Objective: Recent studies have shown promising effects of physical activity on cognitive function, but there is a need to investigate this link in real-life settings such as schools. Hence, the objective of the present pilot study was to investigate whether the school-based physical activity programme “FIFA 11 for Health” for Europe could improve cognitive performance in preadolescent Danish children. Methods: The pilot study used an 11-week cluster-randomised intervention study design. School classes were randomly assigned to either a control group (CG) (n = 93 children, age = 11.8, s= 0.2 years), which performed the obligatory daily school-based physical activity (5 × 45 minutes per week); or an intervention group (IG) (n = 838 children, age = 11.9, s = 0.4 years), which substituted 2 × 45 minutes per week of the daily school physical activity with the “FIFA 11 for Health” for Europe programme. The programme combines small-sided football games, drills and health education. Cognitive performance was evaluated at baseline and follow-up. Results: The IG improved their cognitive performance compared to the CG for psychomotor function (56, s = 22 ms, p < .001), attention – – (39, s = 17 ms, p = .012) and working memory (79, s = 35 ms, p = .020). Conclusion: This pilot study provides evidence x x that the school-based physical activity programme “FIFA 11 for Health” for Europe can improve cognitive performance in preadolescent Danish schoolchildren. Future studies should attempt to disentangle the effects of “FIFA 11 for Health” for Europe on cognitive performance by investigating the characteristics of the programme’s physical activity. Keywords: Cognition, small-sided football, soccer, drills, health Highlights Physical activity has been shown to positively affect cognitive performance in children, but information about the effect of school-based physical activity programmes is lacking. The present pilot study investigated the effect of participating in the school-based physical activity concept “FIFA 11 for Health” For Europe on cognitive performance in preadolescent children. Participation in “FIFA 11 for Health” for Europe improved performance in tests of attention, working memory and psychomotor function. 1. Introduction An emerging field of research has been focusing on the (Diamond & Ling, 2016; Donnelly et al., 2016;Geert- positive relationship among physical activity, cognitive sen et al., 2016; Hillman, Erickson, & Kramer, 2008; function and academic achievement in children Vazou, Pesce, Lakes, & Smiley-oyen, 2016). Cognitive Correspondence: Rune Rasmussen Lind Department of Sports Science and Clinical Biomechanics, SDU Sport and Health Sciences Cluster (SHSC), University of Southern Denmark, Odense, Denmark. E-mail: [email protected] © 2017 The Author(s). Published by Informa UK Limited, trading as Taylor & Francis Group This is an Open Access article distributed under the terms of the Creative Commons Attribution-NonCommercial-NoDerivatives License (http://creativecommons.org/licenses/by-nc-nd/4.0/), which permits non-commercial re-use, distribution, and reproduction in any medium, provided the original work is properly cited, and is not altered, transformed, or built upon in any way. Improved cognitive performance in preadolescent Danish children 131 function is regarded as a predictor of and a prerequi- Although a growing body of research is emerging, site for academic learning and achievement (Alloway the field is still in its infancy. Consequently, there are &Alloway, 2010; Blair & Peters Razza, 2007). several limitations. Most importantly, there is a Especially, executive function (EF) has been identified myriad of methodologies and outcome measures, to play a critical role in learning and academic achieve- which makes comparison between studies difficult ments during childhood (Van der Niet, Hartman, (Donnelly et al., 2016). Furthermore, both time con- Smith, & Visscher, 2014). This knowledge has led to straint and expenses limit studies of brain structure multiple studies seeking to improve cognitive function and function. However, school-based programmes through different types of physical activity interven- also provide a unique opportunity to affect both a tions. These studies have documented positive large and wide population of children. Therefore, the effects on cognitive performance in children after ecologically valid settings applied in these studies are acute (Budde, Voelcker-Rehage, Pietraßyk-Kend- a great strength (Donnelly et al., 2016). Furthermore, ziorra, Ribeiro, & Tidow, 2008; Drollette et al., as recent evidence indicates, children do not meet the 2014; Hillman et al., 2009) and chronic (Fisher physical activity recommendations (Kolle, Andersen, et al., 2011; Hillman et al., 2014; Mullender- & Anderssen, 2010; Verloigne et al., 2012), which Wijnsma et al., 2016) physical activity. Even though not only has a negative health effect (Klakk et al., physical activity consists of both quantitative (e.g. 2014) but might also influence children’s cognitive intensity and duration) and qualitative (e.g. cognitive health negatively (Hillman et al., 2008). Therefore, and motor demands) characteristics, most of the more knowledge and studies of the impact of school- studies have focused on the quantitative characteristics based physical activity programmes are critical to of the physical activity (Drollette et al., 2014;Fisher ensuring and promoting adequate development of et al., 2011; Hillman et al., 2009) which have been cognitive function in children. shown to positively affect the central nervous system “FIFA 11 for Health” for Europe is a school-based through physiological responses to the physical activity physical activity programme that focuses on health (Hillman et al., 2008). Besides studies of quantitative education through small-sided football games and characteristics, recent studies have also highlighted drills. The physical activity in the programme focuses the positive effect of the qualitative characteristics of on both quantitative elements (i.e. small-sided football the physical activity, suggesting that the type of activity with high-intensity interval training) and qualitative is also important (Budde et al., 2008; Gallotta et al., elements (i.e. drills and team games that challenge 2015; Jäger et al., 2014; Pesce et al., 2009). The motor and cognitive skills) through 2 × 45 minutes assumption behind this cognitive stimulation hypoth- (two sessions) of on-pitch activities per week for 11 esis is that coordinatively demanding and non-auto- weeks. Each football session is related to a health mated movement and sports actions engage the message developed in relation to a communicable or same brain regions that are used to control higher non-communicable disease. The programme is deliv- order cognitive processes (Tomporowski et al., ered by schoolteachers trained in “FIFA 11 for 2015). One proposed physical activity that complies Health” using an engaging and age-, gender- and with this is team games (Diamond & Ling, 2016). culture-sensitive format. The original “FIFA 11 for Using knowledge of the effect of the quantitative as Health” programme revealed positive effects on prea- well as qualitative characteristics of physical activity dolescent children’s health knowledge in multiple on cognitive performance, recent studies have countries (Fuller et al., 2010;Fuller et al., 2015). A applied different types of chronic physical activity pro- subsequently modified programme for the European grammes in ecologically valid school settings and context has also shown positive effects on health found promising results. These results range from knowledge, body composition, blood pressure and improved academic performance (Beck, Lind, Geert- cardiovascular fitness in preadolescent Danish chil- sen, Lundbye-jensen, & Wienecke, 2016;Mullen- dren (Fuller et al., 2016; Ørntoft et al., 2016). der-Wijnsma et al., 2016), improved inhibition Consequently, the objective of the present pilot study ability (Crova et al., 2014; Hillman et al., 2014)to was to investigate the effect of the modified “FIFA 11 improved shifting performance (Schmidt, Jäger, for Health” for Europe programme on cognitive per- Egger, Roebers, & Conzelmann, 2015). The types of formance in preadolescent Danish schoolchildren. chronic physical activity vary from motor-enriched learning activities (Beck et al., 2016), physical active school lessons (Mullender-Wijnsma et al., 2016), cog- 2. Methods nitively challenging and engaging activities (Crova 2.1. Participants et al., 2014; Schmidt et al., 2015), and team-oriented activities aiming at improving cardiovascular fitness Twenty-six Danish schools encompassing 67 fifth- (Hillman et al., 2014). grade classes expressed an interest in participating 132 R. R. Lind et al. in and were provided with comprehensive infor- over the 11 weeks. The week was divided into a mation about the pilot study. From these, 52 classes 45-minute “play football” period (teaching football were accepted into the pilot study. Geographically, skills and playing small-sided football) and a 45- the distribution of the classes was 7 from Jutland, 6 minute “play fair” period (teaching a health from Funen, 11 from the Capital Region of Copenha- message and health behaviours). The two sessions gen, 26 from the remaining part of Zealand and sur- within a week had to be separated by at least 1 rounding islands and 2 from the island Bornholm. day. All teachers involved in the pilot study from The pilot study was designed as a cluster-randomised both CG and IG participated in a 2.5-day workshop controlled trial with individual classes as clusters. A runbystaff from theUniversityofSouthern member of our research group randomly assigned Denmark and football coaches from the Danish each class to either a control group (CG) or an inter- Football Association. The purpose of this workshop vention group (IG) in a 1:9 ratio (Figure 1). The ratio was to give the teachers an in-depth understanding was found necessary to ensure high commitment by of the standardised “FIFA 11 for Health” for the schools to the programme, as they signed up for Europe programme manual, covering the philos- the programme voluntarily and all expected to be in ophy behind the programme, demonstrations of the intervention group. In all, 931 children (475 football skills and background health knowledge girls, mean age: 11.9 ± 0.0) were included in the information. Moreover, the aim was to ensure a pilot study after obtaining written consent, corre- controlled, engaging and informative presentation sponding to 81.7% of the children invited (see for 10–12-year-old children. During the 11-week Table I for demographic characteristics). The pilot intervention and control period, the teachers study was approved by the Ethical Committee of trained 20–25 children per session in accordance Copenhagen, Denmark (H-16026885) and carried with previous studies (Fuller et al., 2016;Ørntoft out in accordance with the Helsinki Declaration II. et al., 2016). 2.4. Test battery 2.2. Design The test battery consisted of measurements of the The pilot study, completed between August and children’s cognitive performance and body compo- December 2016, consisted of a teacher workshop, sition. The battery was completed over two separate baseline testing, intervention period (11 weeks) and test days. It was ensured that no scheduled physical follow-up testing. The teacher workshop took place activity was carried out before the children performed before the intervention period. The baseline testing the cognitive test battery. was conducted for both IG and CG, who completed a test battery assessing their cognitive function and body composition. During the intervention period, 2.5. Cognitive performance IG completed 22 sessions of FIFA 11 for Health for Europe (see later). Each week included two 45- 2.5.1. Procedure and description. The children’s cog- minute sessions that replaced two of the five obliga- nitive performance was assessed using the English tory 45-minute sessions of physical activity per day version of the Cogstate Brief Battery, which is an for Danish schools. In weeks 1–11, CG continued objective computer-based cognitive test battery with the normal obligatory weekly physical activity addressing psychomotor function, attention, (5 × 45 minutes per week). The pilot study con- working memory and visual learning in preadolescent cluded with follow-up testing for both IG and CG. children (Cromer, Harel et al., 2015). The cognitive test battery was completed individually in the class- room on a laptop or stationary computer with a 2.3. The “FIFA 11 for Health” for Europe screen, mouse, keyboard, headset and internet programme access. The overall testing time was around 50 Previous studies have thoroughly described the minutes. Although the cognitive battery was verified structure, content and implementation procedure for unsupervised use among young adults (Cromer, of the “FIFA 11 for Health” programme in its orig- Schembri, Harel, & Maruff, 2015), the teachers inal form (Fuller et al., 2010) and with the modified administered the battery and provided a unique user- content adjusted for Denmark (Fuller et al., 2016; name and login for each child both at baseline and Ørntoftetal., 2016). In this study, the modified follow-up. The teachers had been given a cognitive version of “FIFA 11 for Health” for Europe was test manual and were thoroughly instructed in the used. Each of the 11 weeks consisted of two 45- cognitive testing procedure during the 2.5-day minute football sessions, totalling 990 minutes teacher workshop. Improved cognitive performance in preadolescent Danish children 133 Figure 1. Flow diagram for the pilot study. CG, control group; IG, intervention group. The cognitive test battery consisted of four differ- 2.5.2. Measures ent tasks: detection (DET), identification (IDN), 2.5.2.1. Psychomotor function and one back (OBK) and one card learning (OCL). At attention. The DET and IDN tasks were both a the beginning of the test battery, the children measure of attention and alertness. DET was based learned to respond by using the Yes and No response on a simple reaction time paradigm defined as the buttons. The K button on the keyboard was used as average speed to initiate a motor response following Yes and the D button as No. In general, all four presentation of a visual stimulus. The DET task dis- tasks followed the same format. Firstly, task infor- played a single playing card (i.e. the black joker) as mation was provided and then the children were pre- the visual stimulus of the task. The question to be sented with a pack of face-down playing cards on answered was: Has the card turned over? The chil- their computer screen. When the top card in the dren had to respond by pressing Yes as soon as they pack flipped over to reveal its face (e.g. ace of detected the playing card flipping over to reveal the spades, 8 of hearts, 7 of clubs), the children had to face of the card. IDN used a choice reaction time respond Yes or No as quickly and accurately as poss- paradigm. The IDN task had two possible stimuli, ible in accordance with the instructions for the par- which were either a black or red joker. The children ticular task (see below). After the response, the had to respond by pressing Yes or No to the question: face-up card moved away from the pack and the Is the card red? The average speed (ms) of correct reverse of the next card in the pack became visible answers was logged as the effect outcome for both (i.e. next trial). tasks. Table I. Demographic characteristics of all the children combined and by control group (CG) and intervention group (IG) All CG IG Number of participants (n) 931 93 838 Gender (% boys) 49 44 49 Age (years) 11.9 ± 0.4 11.8 ± 0.2 11.9 ± 0.4 BMI (weight/height ) 18.5 ± 3.2 19.3 ± 3.7 18.4 ± 3.2 Weight (kg) 42.1 ± 9.8 43.8 ± 11.1 41.9 ± 9.7 Height (cm) 150.2 ± 7.2 150.0 ± 7.2 150.2 ± 7.3 Note. Data reported as raw mean values ± SD. No significant between-group differences were observed for any of the measures. BMI, body mass index. 134 R. R. Lind et al. 2.5.2.2. Working memory. The OBK task, to the model to account for dependencies between which uses an n-back paradigm, was deployed as a measurements on the same subjects, municipalities, measure of working memory. The children were schools and school classes. A visual inspection of introduced to 52 standard playing cards as possible residual plots and normal probability plots was used stimuli and had to respond to the question: Is this for model validation. To investigate the hypotheses card the same as the previous card? They pressed of this study, specific sets of comparisons between either Yes or No. The average duration (ms) of and within groups were considered and analysed correct answers was logged as the effect outcome. using global F-tests. Subsequently, linear mixed model-based t-tests were used for pairwise compari- sons. Adjustment for multiplicity of these pairwise 2.5.2.3. Visual learning. The OCL task comparisons was carried out using the ‘single-step’ assessed visual learning and applied a pattern separ- adjustment, which achieved a less conservative ation paradigm. The children were presented with adjustment than Bonferroni adjustment by utilising 52 standard playing cards as possible stimuli, one at correlations between tests. All demographic charac- a time, and had to respond to the question: Have teristics are reported as raw mean values with SD. you seen this card before? (in the current task). A significance level of 0.05 was applied. They pressed Yes if they thought the current card had previously been presented during the task and No if they did not think they had seen it before. For 3. Results example: If the first three cards shown (in order) were (1) king of hearts, (2) queen of spades and (3) 3.1. Cognitive performance king of hearts, then the answers would be (1) No, The mean performance figures in the cognitive tests (2) No and (3) Yes. The average accuracy (%) of before and after the intervention period for CG and answers was logged as the effect outcome. The IG are presented in Figure 2. selected effect outcomes of each task were based on previous studies using the Cogstate® Brief Battery (Cromer, Schembri et al., 2015; Cromer, Harel 3.2. Psychomotor function and attention et al., 2015; Louey et al., 2014). In the DET task, a significant group–time interaction was found [F =13.06, p < .001]. IG improved 1,1232 2.6. Body composition their reaction time from baseline to follow-up whereas CG decreased their performance (Figure 2(A)). As pre- 2.6.1. Procedure and measures. The measurement of sented in Figure 2(A), the change in mean psychomo- body composition was collected as a part of the chil- tor function performance was greater for IG dren’s demographic data. Trained staff from the Uni- compared to CG 56, s = 22 ms (p < .001). A signifi- versity of Southern Denmark administered the tests cant group–time interaction was found [F = 1,1255 with the support of the responsible teachers. The chil- 6.31, p = .012] in the IDN task. From baseline to dren’s weight (kg) was measured using an InBody 230 follow-up, IG improved their attention performance multifrequency body composition analyser (Biospace, (Figure 2(B)). Furthermore, the change in mean atten- California, USA), while their height (cm) was assessed tion performance was significantly greater for IG com- with 0.5-cm precision using a Tanita Leicester porta- pared to CG 39, s = 17 ms (p = .012) (Figure 2(B)). ble altimeter (Tanita, Amsterdam, the Netherlands). 3.3. Working memory 2.7. Statistical analysis In OBK a significant group–time interaction was All statistical analyses were carried out in the open- found [F = 5.41, p = .02]. IG improved their 1,1215 access software R Studio (R Core Team, Vienna, performance from baseline to follow-up, which is Austria). Demographic characteristics are reported shown in Figure 2(C). The change in mean as raw mean values with SD. Differences between working memory performance was also significantly groups in age, height, weight and BMI were analysed greater for IG compared to CG 79, s =35 ms using model-based t-tests; the gender distribution (p = .02) (Figure 2(C)). was analysed using a chi-squared test. Cognitive per- formance at baseline and follow-up are shown as raw mean values with s . Data from the cognitive test 3.4. Visual memory battery were analysed using linear mixed models with group–time (baseline/follow-up) interactions No significant group–time interaction was found and age as fixed effects. Random effects were added [F = 0.39, p = .532] in the OCL task. Nor was 1,1231 Improved cognitive performance in preadolescent Danish children 135 Figure 2. Performance in the cognitive test battery. The baseline and follow-up performance in the cognitive test battery is displayed as mean values with s for psychomotor function (A), attention (B), working memory (C) and visual learning (D). Control group (CG); Intervention group (IG). Indicates significant within group difference from baseline to follow-up. # Indicates significant between-group difference in the changes between time points (p < .05). any significant improvement observed for either IG of the modified “FIFA 11 for Health” for Europe pro- or CG from baseline to follow-up (Figure 2(D)). gramme on health knowledge, psychosocial and phys- iological health (Fuller et al., 2016; Ørntoft et al., 2016), these results suggest that “FIFA 11 for Health” for Europe could also improve the cognitive 4. Discussion performance of preadolescent children. The objective of the present study was to investigate the effect of the modified “FIFA 11 for Health” for Europe programme on cognitive performance in preadoles- 4.1. Attention and alertness cent Danish schoolchildren. The main findings of the pilot study were that IG improved their working Attention, including alertness, has been proposed as memory (OBK), attention and alertness (DET and an intermediary of hippocampal-dependent declara- IDN) performance from baseline to follow-up, and tive memory formation (Aly & Turk-Browne, that these improvements were significantly greater 2016), possibly associated with schema-dependent compared to CG. These results add to the emerging academic learning and cognitive performance (van research showing that school-based chronic physical Kesteren, Rijpkema, Ruiter, Morris, & Fernández, activity programmes can positively affect cognitive per- 2014). We may therefore speculate that enhanced formance in children (Donnelly et al., 2016). Further- attention performance can lead to an improved aca- more, together with previously reported positive effects demic learning in preadolescent schoolchildren. In 136 R. R. Lind et al. the current study, attention and alertness were colleagues (2016) found a positive effect on working enhanced following the 11-week intervention for IG memory performance from both the cardiovascular compared to CG. These findings accord with pre- exercise and the motor-demanding activity. vious research investigating the effect of physical Additionally, the improvement was greater for the activity interventions on these cognitive domains in motor-demanding activity than for the cardiovascular preadolescent children (Chang, Tsai, Chen, & exercise. A newly published intervention study also Hung, 2013; Gallotta et al., 2015; Hillman et al., reported positive effects on working memory per- 2009, 2014; Schmidt, Benzing, & Kamer, 2016). In formance after 22 weeks of 5 × 30 minutes of particular, Gallotta and co-workers (2015) found aerobic exercise and cognitively engaging physical positive effects from a 5-month school-based coordi- activities for preadolescent children (van der Niet native physical activity intervention on attention in et al., 2016). In combination, these studies indicate obese children. A 9-month after-school physical a positive effect of cardiovascular exercise and activity programme focusing on improving aerobic motor- and cognition-demanding physical activity fitness also enhanced attention in preadolescent chil- programme on cognitive performance. The “FIFA dren (Hillman et al., 2014). These behavioural 11 for Health” for Europe programme consisted of results were supported by changes in electrophysio- small-sided football games and football drills. The logical biomarkers mediating attention and alertness rules, pitch size and game format of the small-sided and were in line with previous findings of studies football games changed from session to session, investigating the electrophysiological mechanism of ensuring that activities were novel and diverse the effect of physical activity on cognitive perform- throughout the 11-week intervention. Furthermore, ance (Chang et al., 2013; Drollette et al., 2014; each week a new football skill was introduced, ensur- Hillman et al., 2009). However, future studies ing that the activity had coordinative complexity. By should still try to elucidate the specific electrophysio- applying a combination of cardiovascular exercise logical adaptations following chronic physical activity and motor and cognition demands, the “FIFA 11 interventions in children. This would allow us to gain for Health” for Europe programme was consistent further insight into the impact of physical activity on with recent research showing positive effects of the developing brain. Collectively, these studies school-based physical activity programmes on cogni- demonstrate a positive effect of 5–9-month school- tive performance. Moreover, the current study also based physical programmes on attention and alert- indicates that a physical activity programme based ness in preadolescent children. The current study on a well-established team game (football) can have adds to this knowledge and further indicates that a positive effect on cognitive performance in preado- such changes can be seen after only 11 weeks. lescent children. Previously, this has mostly been reported in studies using a specially designed physical activity to either improve fitness status (Hillman et al., 2014) or ensure high levels of cognitive engage- 4.2. Working memory ment (Schmidt et al., 2015) or coordinative demands An important element of cognitive function is (Gallotta et al., 2015). The findings of the current working memory. A part of working memory is pro- study thus add to our knowledge of the effect on cog- posed to be the central executive (executive func- nitive performance of chronic physical activity pro- tions) (Baddeley, 2010), which is responsible for grammes based on team games. Furthermore, as top-down problem solving (Miyake et al., 2000) football is the largest sport in the world measured and is suggested as a predictor of mathematical by number of registered players (FIFA, 2007), the ability (Bull & Scerif, 2001) and academic achieve- “FIFA 11 for Health” for Europe constitutes a ment (Alloway & Alloway, 2010). Therefore, inter- unique possibility to introduce a well-liked physical vention that can positively affects working memory activity school-based programme to the children. positively could therefore lead to better academic This could heighten the schools’ interest in the pro- achievement in preadolescent schoolchildren. A key gramme as well as the feasibility of and engagement finding of the current study was enhanced working in the programme for the children. However, future memory performance in IG compared to CG. Pre- research should try to disentangle both the “FIFA vious studies have also found positive effects of phys- 11 for Health” for Europe programme and, ical activity on working memory performance in especially, the team game (small-sided football) to children (Koutsandréou, Wegner, Niemann, & investigate both the quantitative (e.g. intensity and Budde, 2016; van der Niet et al., 2016). By applying duration) and qualitative (e.g. cognitive and motor 10 weeks of 3 × 45 minutes of after-school cardiovas- demands) characteristics. This would allow us to cular exercise and a motor-demanding activity obtain further understanding of the aspects of team for preadolescent children, Koutsandréou and games that might be responsible for the observed Improved cognitive performance in preadolescent Danish children 137 behavioural effects. This is interesting because pre- health education, can positively affect cognitive per- vious work in the field reports a diversity of results formance, including attention, alertness and from different types of physical activity interventions, working memory, in preadolescent Danish children. suggesting that different characteristics of physical From a practical perspective, implementing the activity intervention can have different effects on cog- modified “FIFA 11 for Health” for Europe pro- nitive performance. Thereby, it will benefit our gramme represents a promising way for schools, in understanding of what type of physical activity to a relative short space of time, to engage with preado- implement in school settings to most effectively lescent children in order to impact cognitive improve cognitive performance. performance. 5. Strength and limitations Acknowledgements This study was strengthened through the ecological Thanks to the participating pupils, teachers and for value of the design, the large sample size and the their contribution. A specially thank to Mariam El- identical demographic characteristics between the Halabi, Mikkel Graack, Anne Sandager & Knud two groups, which further support the success of Ryomfor their assistance during testing sessions, to the cluster-randomisation. The geographical Mikkel Malling Beck for reviewing the manuscript, inclusion of school classes from most of Denmark and to Tina Enestrøm and Kenneth Reeh from the also strengthens the interpretation of the results. Danish Football Association (DBU) for collaboration Moreover, by training the teachers and having them and constructive input. The “FIFA 11 for Health” for follow a standardised programme manual, we con- Europe is supported by a grant from the Nordea Foun- trolled what the children were taught. Furthermore, dation (Nordea-fonden). The modification of the we ensured stability of the intervention by using the ‘FIFA 11 for Health’ programme was funded by the children’s regular teacher and framework (school FIFA Medical Assessmentand Research Centre (F- setting). However, the results of the pilot study MARC) and the Danish Football Association (DBU). should also be viewed with a few limitations in mind. First, for a cluster-randomised study, a larger sample size in CG would have strengthened the Funding interpretation of the results. Furthermore, if practi- This work was supported by The Danish Football Association cally feasible future studies should certainly consider (DBU) 31964; The FIFA Medical Assessment and Research other designs (e.g. cross-over designs). Secondly, the Center (F-MARC) F-MARC Project 31964; Nordea-Fonden 02- 2011-4360. pilot study did not collect any information about the characteristics of the teachers teaching the “FIFA 11 for Health” for Europe. Nor was any delayed cogni- tive testing done, which limits the interpretation of Disclosure statement the results in relation to a potentially sustained No potential conflict of interest was reported by the authors. effect on the children’s cognitive performance. 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Journal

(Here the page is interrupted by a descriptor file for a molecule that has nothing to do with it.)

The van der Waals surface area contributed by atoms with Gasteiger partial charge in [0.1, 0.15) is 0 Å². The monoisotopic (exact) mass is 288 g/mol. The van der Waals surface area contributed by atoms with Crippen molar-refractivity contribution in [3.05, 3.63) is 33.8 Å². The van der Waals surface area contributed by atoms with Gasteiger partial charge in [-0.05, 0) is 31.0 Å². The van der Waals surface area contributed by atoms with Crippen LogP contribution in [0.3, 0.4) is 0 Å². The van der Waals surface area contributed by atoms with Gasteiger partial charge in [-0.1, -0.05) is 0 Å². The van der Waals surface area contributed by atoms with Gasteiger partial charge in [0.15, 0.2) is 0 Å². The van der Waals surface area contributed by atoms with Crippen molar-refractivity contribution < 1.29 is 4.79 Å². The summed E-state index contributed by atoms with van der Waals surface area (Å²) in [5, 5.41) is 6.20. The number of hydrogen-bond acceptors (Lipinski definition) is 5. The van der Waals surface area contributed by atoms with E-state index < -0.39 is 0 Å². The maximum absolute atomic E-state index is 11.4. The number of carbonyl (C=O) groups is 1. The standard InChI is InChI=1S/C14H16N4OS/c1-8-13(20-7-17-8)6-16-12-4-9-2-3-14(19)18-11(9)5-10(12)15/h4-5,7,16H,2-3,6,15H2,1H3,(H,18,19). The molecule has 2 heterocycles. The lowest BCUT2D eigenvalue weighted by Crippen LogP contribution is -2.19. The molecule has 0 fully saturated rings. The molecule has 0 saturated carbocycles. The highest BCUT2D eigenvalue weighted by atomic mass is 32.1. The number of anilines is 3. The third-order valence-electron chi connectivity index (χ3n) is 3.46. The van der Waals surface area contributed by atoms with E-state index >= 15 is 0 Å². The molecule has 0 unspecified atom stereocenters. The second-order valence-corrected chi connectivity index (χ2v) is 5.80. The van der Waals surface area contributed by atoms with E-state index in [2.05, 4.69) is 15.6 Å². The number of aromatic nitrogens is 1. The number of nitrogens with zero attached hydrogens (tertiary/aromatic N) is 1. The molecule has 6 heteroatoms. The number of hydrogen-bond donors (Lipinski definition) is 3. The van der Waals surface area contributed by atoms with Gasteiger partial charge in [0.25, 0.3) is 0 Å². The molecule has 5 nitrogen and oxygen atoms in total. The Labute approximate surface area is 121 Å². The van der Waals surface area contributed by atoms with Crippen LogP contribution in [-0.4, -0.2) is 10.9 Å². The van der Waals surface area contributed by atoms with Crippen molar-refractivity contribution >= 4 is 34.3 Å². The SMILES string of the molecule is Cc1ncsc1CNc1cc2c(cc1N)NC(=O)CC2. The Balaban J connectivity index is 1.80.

European Journal of Sport ScienceWiley

Published: Jan 2, 2018

Keywords: Cognition; small-sided football; soccer; drills; health